Here's where it gets worse:  So I'm standing at the table, and a box of un-constructed makeup kit cartons is placed before me.  I receive instructions on the folding of the carton and set to work.  And it's pretty--the carton is.  Beautiful stock paper--matte and somehow mother-of-pearl at the same time, with subtle silver text.  Very chic, very.  And I'm an art lover.  I recognize commercial art and design as a legitimate art form.  I'm all for it.  And this, again, is beautiful stuff.  And when you compile that against uniform columns of hundreds and hundreds of these things, all neatly stacked and heavy with crystal and stainless steel vials, it's almost breathtaking.  So none of this really bothered me.  Not yet, anyway.  So after a while, I get the hang of it and can afford to glance away a moment from my work (there's significant pressure to move fast--production line and all).  I look down the line where the assembly of the actual kit is happening and it's all inserted into the carton, folded shut, and run through the shrink-wrapper (or whatever it's called).  Behind the three or four people sticking stuff in the carton liners there's a pile--I kid you not--FIVE FEET TALL and easily seven or eight feet wide of cartons I'd folded.

"Hey," I called down (not angry; just curious), "what happened to the cartons?"  By now I've been here a few days, and I understand--and it makes sense--that faulty packaging and product can't be passed on to the consumers, but I'd been careful.  Meticulous!  I figured someone was screwing up my cartons while placing placing into them.  Or had I don't something wrong?  No.  No one had come to show me the right way....

"Oh," someone called back.  "There're marks on the paper."

Marks on the paper.


So over the next hour, I watched each and every carton--examined every single one I handled and folded--for blemishes.  "Marks." 


Finally, at break, I went over to the mountain--now bigger--and picked up a discarded carton.  I couldn't see anything.  I picked up another.  Still nothing.  I took up a third and held it toward one of those who'd been pitching them.  "What's wrong with it?" I asked.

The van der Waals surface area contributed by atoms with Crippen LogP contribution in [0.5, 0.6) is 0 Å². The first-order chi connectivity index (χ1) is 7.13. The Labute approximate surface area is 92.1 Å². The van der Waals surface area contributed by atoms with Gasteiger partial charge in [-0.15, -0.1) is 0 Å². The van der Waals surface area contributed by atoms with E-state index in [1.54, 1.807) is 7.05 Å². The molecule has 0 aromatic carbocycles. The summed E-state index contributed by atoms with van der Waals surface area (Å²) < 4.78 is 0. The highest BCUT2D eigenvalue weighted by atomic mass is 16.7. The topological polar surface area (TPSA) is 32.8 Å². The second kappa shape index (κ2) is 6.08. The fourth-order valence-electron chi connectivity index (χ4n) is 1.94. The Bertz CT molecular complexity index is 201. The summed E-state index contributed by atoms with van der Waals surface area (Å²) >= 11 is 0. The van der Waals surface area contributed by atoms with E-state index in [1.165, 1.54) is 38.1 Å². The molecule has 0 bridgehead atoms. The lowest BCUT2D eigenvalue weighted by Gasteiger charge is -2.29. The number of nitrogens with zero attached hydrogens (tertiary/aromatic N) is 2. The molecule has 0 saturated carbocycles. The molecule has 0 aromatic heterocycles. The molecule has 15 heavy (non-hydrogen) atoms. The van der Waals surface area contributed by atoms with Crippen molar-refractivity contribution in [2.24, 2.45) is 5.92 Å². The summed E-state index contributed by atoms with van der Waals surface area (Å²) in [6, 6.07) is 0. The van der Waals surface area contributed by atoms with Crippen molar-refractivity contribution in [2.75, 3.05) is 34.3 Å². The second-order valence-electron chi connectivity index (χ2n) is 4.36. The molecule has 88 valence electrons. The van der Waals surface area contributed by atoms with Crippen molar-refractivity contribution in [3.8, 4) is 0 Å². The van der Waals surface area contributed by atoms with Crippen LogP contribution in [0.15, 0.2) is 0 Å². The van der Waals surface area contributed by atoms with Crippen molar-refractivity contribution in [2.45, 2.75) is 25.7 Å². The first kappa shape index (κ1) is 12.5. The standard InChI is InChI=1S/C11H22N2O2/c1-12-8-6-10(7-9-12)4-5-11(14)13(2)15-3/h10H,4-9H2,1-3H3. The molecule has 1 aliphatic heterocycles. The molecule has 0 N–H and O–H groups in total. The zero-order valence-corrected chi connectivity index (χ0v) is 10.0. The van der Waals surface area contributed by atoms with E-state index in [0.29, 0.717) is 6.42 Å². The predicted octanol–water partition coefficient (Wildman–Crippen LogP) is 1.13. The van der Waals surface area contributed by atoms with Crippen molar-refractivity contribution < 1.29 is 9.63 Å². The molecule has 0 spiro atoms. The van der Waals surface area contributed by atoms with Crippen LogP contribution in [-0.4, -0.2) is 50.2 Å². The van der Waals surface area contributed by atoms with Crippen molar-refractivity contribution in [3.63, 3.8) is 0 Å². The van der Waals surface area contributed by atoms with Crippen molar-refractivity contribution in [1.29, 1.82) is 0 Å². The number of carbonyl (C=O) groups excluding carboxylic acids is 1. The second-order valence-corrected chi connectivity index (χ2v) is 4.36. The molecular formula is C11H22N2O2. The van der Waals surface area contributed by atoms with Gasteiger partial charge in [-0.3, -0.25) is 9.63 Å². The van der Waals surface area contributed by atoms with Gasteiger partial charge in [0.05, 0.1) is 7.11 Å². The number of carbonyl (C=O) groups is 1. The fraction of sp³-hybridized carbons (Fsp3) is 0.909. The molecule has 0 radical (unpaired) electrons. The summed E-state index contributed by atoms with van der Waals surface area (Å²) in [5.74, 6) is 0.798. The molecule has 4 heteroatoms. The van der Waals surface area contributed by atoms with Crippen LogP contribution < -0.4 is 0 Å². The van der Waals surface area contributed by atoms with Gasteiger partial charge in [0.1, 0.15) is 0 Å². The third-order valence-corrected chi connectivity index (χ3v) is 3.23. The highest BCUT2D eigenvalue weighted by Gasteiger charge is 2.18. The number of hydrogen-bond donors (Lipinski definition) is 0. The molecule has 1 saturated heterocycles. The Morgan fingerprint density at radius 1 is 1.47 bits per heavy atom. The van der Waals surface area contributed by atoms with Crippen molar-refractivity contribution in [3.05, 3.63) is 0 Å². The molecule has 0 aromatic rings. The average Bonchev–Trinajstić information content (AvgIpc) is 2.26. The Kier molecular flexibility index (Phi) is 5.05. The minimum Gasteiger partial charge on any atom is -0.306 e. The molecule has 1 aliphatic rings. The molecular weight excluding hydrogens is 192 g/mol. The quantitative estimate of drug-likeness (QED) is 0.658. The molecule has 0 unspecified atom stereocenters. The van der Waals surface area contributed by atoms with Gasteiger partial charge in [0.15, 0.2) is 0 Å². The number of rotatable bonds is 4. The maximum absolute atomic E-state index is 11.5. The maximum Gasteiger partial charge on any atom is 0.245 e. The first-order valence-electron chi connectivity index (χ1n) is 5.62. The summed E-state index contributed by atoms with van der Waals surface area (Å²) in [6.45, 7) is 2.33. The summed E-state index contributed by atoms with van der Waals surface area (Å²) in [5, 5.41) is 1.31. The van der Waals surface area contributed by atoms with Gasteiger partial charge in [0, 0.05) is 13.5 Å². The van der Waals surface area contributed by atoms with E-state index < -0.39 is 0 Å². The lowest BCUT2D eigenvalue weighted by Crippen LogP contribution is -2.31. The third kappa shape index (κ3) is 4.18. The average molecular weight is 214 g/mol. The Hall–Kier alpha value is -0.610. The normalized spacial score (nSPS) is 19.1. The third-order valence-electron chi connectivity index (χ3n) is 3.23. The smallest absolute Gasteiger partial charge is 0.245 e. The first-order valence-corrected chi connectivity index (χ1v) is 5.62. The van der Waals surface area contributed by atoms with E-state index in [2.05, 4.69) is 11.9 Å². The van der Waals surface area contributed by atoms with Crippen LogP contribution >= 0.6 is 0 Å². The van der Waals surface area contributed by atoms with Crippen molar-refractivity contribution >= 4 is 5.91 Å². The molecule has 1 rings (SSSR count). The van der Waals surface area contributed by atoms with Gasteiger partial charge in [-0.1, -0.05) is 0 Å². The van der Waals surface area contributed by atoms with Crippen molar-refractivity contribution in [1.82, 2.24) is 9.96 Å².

He held it.  Turned it.  Flipped it over.  "Ah!  There," he said, and pointed.  "A spot."

I looked. 

I took my glasses off.

I moved the thing right up to the tip of my very round nose.

There, right where he was pointing, was a black dot smaller than a pore on the face of a Chinese porcelain doll. 

Holy crap.  "And they're all like that?"


"It's a natural flaw in the paper," I argued.



"So some marks are bigger.  And there were a few scuffs from sliding the box on the table."


"So, customers want them perfect.  This is expensive stuff were sending out."

"It's a paper flaw!"  I could feel my blood pressure rising.  "What, will they send it back?"

"Yep," he said again.  "And it's a reputation thing, besides."

Okay, I got it:  So, in order to appease the consumers, we were chucking hundreds and hundreds of cartons.  ("Yeah, and they each cost two dollars a piece," the same guy told me later.)  I was having a hard time swallowing that, and I could feel, opening up within my mind and soul, a millions tangents of justified, tirading rebuttals.  But I couldn't close my mouth enough to begin articulation.  Instead I took my break.

The ancient Israelites took the first born of their flocks for sacrifice, but only--if I understand it right--if that particular lamb or bullock or whatever was without blemish (then they ran it through a shrink-wrapper!  Ha! (sorry)).  Jesus Christ was the final sacrifice, and he was both the first born as he was also without blemish.  Both the animals and the Savior were given up to God the Father.  Right? 

I am having the hardest time reconciling these two match ups:

Jesus Christ or the flawless lamb against this silly--albeit pretty--box, and God the Almighty Father of All against these affluent, vain, critical consumers.

Maybe I'm missing something.

But I shouldn't judge.  What utter frivolity would I be wasting my money on if money I had to waste?